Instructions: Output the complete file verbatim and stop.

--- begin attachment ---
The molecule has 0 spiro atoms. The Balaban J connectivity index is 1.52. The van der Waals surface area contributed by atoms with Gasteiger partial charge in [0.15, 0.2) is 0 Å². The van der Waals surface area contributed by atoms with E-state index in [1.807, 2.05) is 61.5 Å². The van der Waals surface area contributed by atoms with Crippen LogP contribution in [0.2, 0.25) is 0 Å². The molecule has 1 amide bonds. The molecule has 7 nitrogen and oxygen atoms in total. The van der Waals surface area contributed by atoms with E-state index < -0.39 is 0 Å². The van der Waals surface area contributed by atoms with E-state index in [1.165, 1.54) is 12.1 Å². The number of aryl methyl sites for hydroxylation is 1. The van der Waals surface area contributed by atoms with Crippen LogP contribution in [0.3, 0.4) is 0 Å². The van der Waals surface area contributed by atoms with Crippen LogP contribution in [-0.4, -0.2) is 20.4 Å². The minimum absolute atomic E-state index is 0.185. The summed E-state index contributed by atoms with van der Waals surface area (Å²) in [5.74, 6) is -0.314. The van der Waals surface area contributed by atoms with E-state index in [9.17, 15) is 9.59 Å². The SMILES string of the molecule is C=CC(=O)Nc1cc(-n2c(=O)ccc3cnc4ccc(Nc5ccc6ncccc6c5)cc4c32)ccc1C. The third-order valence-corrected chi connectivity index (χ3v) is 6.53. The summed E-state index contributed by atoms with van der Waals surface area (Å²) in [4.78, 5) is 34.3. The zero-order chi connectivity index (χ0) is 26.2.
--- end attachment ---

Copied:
The molecule has 0 spiro atoms. The Balaban J connectivity index is 1.52. The van der Waals surface area contributed by atoms with Gasteiger partial charge in [0.15, 0.2) is 0 Å². The van der Waals surface area contributed by atoms with E-state index in [1.807, 2.05) is 61.5 Å². The van der Waals surface area contributed by atoms with Crippen LogP contribution in [0.2, 0.25) is 0 Å². The molecule has 1 amide bonds. The molecule has 7 nitrogen and oxygen atoms in total. The van der Waals surface area contributed by atoms with E-state index < -0.39 is 0 Å². The van der Waals surface area contributed by atoms with E-state index in [1.165, 1.54) is 12.1 Å². The number of aryl methyl sites for hydroxylation is 1. The van der Waals surface area contributed by atoms with Crippen LogP contribution in [0.3, 0.4) is 0 Å². The van der Waals surface area contributed by atoms with Crippen LogP contribution in [-0.4, -0.2) is 20.4 Å². The minimum absolute atomic E-state index is 0.185. The summed E-state index contributed by atoms with van der Waals surface area (Å²) in [5.74, 6) is -0.314. The van der Waals surface area contributed by atoms with E-state index in [9.17, 15) is 9.59 Å². The SMILES string of the molecule is C=CC(=O)Nc1cc(-n2c(=O)ccc3cnc4ccc(Nc5ccc6ncccc6c5)cc4c32)ccc1C. The third-order valence-corrected chi connectivity index (χ3v) is 6.53. The summed E-state index contributed by atoms with van der Waals surface area (Å²) in [4.78, 5) is 34.3. The zero-order chi connectivity index (χ0) is 26.2.